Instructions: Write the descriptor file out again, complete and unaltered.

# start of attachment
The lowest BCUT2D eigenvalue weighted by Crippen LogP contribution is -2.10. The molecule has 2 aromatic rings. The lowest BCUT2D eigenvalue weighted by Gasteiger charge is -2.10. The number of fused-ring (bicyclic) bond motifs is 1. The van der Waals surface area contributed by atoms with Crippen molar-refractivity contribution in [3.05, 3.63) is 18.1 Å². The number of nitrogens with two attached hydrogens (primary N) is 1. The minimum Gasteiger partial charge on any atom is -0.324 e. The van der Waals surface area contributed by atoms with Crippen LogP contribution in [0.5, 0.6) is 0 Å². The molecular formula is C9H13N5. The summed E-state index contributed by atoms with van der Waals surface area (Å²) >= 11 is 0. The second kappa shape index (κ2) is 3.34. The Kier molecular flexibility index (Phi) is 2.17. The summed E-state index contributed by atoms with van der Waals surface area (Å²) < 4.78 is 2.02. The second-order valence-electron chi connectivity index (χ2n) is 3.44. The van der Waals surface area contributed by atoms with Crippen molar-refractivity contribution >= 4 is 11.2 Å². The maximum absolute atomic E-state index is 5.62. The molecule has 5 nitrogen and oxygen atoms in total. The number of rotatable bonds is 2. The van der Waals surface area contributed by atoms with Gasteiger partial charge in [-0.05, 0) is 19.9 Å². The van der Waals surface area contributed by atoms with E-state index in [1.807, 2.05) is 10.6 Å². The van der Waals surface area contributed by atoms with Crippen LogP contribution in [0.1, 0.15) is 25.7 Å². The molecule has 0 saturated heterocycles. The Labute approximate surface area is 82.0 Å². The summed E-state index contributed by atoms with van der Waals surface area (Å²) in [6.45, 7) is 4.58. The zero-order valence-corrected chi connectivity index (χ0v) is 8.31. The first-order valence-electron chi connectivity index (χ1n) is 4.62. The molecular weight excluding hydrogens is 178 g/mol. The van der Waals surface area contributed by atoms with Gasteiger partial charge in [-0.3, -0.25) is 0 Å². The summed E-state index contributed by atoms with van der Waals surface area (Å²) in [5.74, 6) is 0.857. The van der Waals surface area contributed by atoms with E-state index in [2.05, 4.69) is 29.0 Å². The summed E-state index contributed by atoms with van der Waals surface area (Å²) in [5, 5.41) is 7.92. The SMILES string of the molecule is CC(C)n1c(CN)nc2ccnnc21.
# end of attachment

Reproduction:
The lowest BCUT2D eigenvalue weighted by Crippen LogP contribution is -2.10. The molecule has 2 aromatic rings. The lowest BCUT2D eigenvalue weighted by Gasteiger charge is -2.10. The number of fused-ring (bicyclic) bond motifs is 1. The van der Waals surface area contributed by atoms with Crippen molar-refractivity contribution in [3.05, 3.63) is 18.1 Å². The number of nitrogens with two attached hydrogens (primary N) is 1. The minimum Gasteiger partial charge on any atom is -0.324 e. The van der Waals surface area contributed by atoms with Crippen LogP contribution in [0.5, 0.6) is 0 Å². The molecular formula is C9H13N5. The summed E-state index contributed by atoms with van der Waals surface area (Å²) >= 11 is 0. The second kappa shape index (κ2) is 3.34. The Kier molecular flexibility index (Phi) is 2.17. The summed E-state index contributed by atoms with van der Waals surface area (Å²) < 4.78 is 2.02. The second-order valence-electron chi connectivity index (χ2n) is 3.44. The van der Waals surface area contributed by atoms with Crippen molar-refractivity contribution >= 4 is 11.2 Å². The maximum absolute atomic E-state index is 5.62. The molecule has 5 nitrogen and oxygen atoms in total. The number of rotatable bonds is 2. The van der Waals surface area contributed by atoms with Gasteiger partial charge in [-0.05, 0) is 19.9 Å². The van der Waals surface area contributed by atoms with E-state index in [1.807, 2.05) is 10.6 Å². The van der Waals surface area contributed by atoms with Crippen LogP contribution in [0.1, 0.15) is 25.7 Å². The molecule has 0 saturated heterocycles. The Labute approximate surface area is 82.0 Å². The summed E-state index contributed by atoms with van der Waals surface area (Å²) in [6.45, 7) is 4.58. The zero-order valence-corrected chi connectivity index (χ0v) is 8.31. The first-order valence-electron chi connectivity index (χ1n) is 4.62. The molecular weight excluding hydrogens is 178 g/mol. The van der Waals surface area contributed by atoms with Gasteiger partial charge in [-0.3, -0.25) is 0 Å². The summed E-state index contributed by atoms with van der Waals surface area (Å²) in [5.74, 6) is 0.857. The van der Waals surface area contributed by atoms with E-state index in [2.05, 4.69) is 29.0 Å². The summed E-state index contributed by atoms with van der Waals surface area (Å²) in [5, 5.41) is 7.92. The SMILES string of the molecule is CC(C)n1c(CN)nc2ccnnc21.